The study estimated the extent of electronic health record (EHR) adoption in the United States. Leading health information technology experts examined studies and surveys of EHR adoption among physicians and hospitals. They also examined predictors of whether a provider would adopt use of EHRs; the gaps in adoption; how much adoption depended on location, practice size, specialty, or kinds of patients treated; and how the U.S. can collect more precise and timely data on adoption. Highlights included:
Developing of a standardized definition of adoption based on core functionalities. The team applied this definition to existing surveys to establish a baseline rate of 10 percent for adoption in the physician offices in the United States in 2006. The team also developed a national survey that was administered in 2007 that would allow calculation of future adoption rates.
Establishing approach to measure hospital adoption. There were not enough high-quality, reliable surveys of hospital use of EHRs. The team worked with experts to develop a set of questions which have been adopted by the American Hospital Association as part of their annual survey and will allow the government to measure future hospital adoption rates.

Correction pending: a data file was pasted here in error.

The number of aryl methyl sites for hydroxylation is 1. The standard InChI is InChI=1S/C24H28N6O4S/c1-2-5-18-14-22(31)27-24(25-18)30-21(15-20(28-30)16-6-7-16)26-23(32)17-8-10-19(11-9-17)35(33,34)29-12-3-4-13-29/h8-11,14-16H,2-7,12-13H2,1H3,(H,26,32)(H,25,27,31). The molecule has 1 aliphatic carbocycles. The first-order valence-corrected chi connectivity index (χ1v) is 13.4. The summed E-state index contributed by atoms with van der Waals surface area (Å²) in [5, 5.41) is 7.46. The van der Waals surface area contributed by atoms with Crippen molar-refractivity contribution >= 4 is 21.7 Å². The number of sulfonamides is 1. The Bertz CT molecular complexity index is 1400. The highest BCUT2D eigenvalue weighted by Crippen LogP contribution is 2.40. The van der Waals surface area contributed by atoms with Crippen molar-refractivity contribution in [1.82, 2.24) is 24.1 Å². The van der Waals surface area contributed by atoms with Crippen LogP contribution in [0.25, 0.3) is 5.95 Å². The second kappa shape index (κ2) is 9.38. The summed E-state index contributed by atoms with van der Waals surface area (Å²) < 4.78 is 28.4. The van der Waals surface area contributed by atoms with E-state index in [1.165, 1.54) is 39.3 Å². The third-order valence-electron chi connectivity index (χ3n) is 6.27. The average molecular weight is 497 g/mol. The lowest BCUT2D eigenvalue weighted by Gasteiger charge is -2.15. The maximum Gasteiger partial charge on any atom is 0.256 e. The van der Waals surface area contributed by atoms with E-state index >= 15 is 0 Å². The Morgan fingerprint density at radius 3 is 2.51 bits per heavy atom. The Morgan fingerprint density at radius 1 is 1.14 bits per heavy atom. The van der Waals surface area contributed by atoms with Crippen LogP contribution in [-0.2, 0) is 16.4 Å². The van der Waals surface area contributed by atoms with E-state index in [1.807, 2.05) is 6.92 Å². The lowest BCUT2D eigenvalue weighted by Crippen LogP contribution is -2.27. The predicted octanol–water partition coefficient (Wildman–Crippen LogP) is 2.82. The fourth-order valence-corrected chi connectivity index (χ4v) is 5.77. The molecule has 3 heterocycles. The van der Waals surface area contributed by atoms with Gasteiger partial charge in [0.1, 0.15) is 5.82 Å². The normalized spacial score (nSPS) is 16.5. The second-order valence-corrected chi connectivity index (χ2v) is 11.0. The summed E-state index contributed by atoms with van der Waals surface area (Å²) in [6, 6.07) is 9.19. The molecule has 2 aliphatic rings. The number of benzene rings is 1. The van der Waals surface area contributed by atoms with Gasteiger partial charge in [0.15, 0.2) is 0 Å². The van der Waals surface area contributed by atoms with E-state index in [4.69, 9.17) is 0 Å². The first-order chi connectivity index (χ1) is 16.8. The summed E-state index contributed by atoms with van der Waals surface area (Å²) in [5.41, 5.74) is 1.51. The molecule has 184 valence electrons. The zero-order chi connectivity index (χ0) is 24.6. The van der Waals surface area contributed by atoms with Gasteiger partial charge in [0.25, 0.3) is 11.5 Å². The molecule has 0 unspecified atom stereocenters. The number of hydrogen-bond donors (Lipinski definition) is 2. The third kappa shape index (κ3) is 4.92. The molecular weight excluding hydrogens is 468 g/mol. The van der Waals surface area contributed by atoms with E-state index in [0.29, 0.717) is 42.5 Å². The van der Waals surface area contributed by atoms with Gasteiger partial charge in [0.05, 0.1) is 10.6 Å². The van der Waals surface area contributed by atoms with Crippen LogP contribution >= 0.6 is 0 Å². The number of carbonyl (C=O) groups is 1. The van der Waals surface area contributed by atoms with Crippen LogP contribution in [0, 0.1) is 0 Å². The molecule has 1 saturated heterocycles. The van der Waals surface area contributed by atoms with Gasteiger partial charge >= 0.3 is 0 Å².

No existence of a digital divide. There remains considerable uncertainty about the existence and size of gaps in use of electronic health records among physicians who care for vulnerable populations. More needs to be done in tracking the adoption and use of EHRs among providers, understanding the unique barriers to adoption, and identifying policies to close these gaps.
Adoption depends on many factors: financial incentives and barriers, laws and regulations, the state of technology and organizational influences such as practice size, hospital or payer mix, and degree of health care system integration.
Report Title: Health Information Technology in the United States: The Information Base for Progress, http://www.rwjf.org/files/publications/other/EHRReport0609.pdf
Agency Sponsor: OS-ONC, Office of the National Coordinator for Health Information Technology
Federal Contact: Kathleen Fyffe, 202-205-0670
Performer: George Washington University with Harvard University and the Robert Wood Johnson Foundation
PIC ID: 8580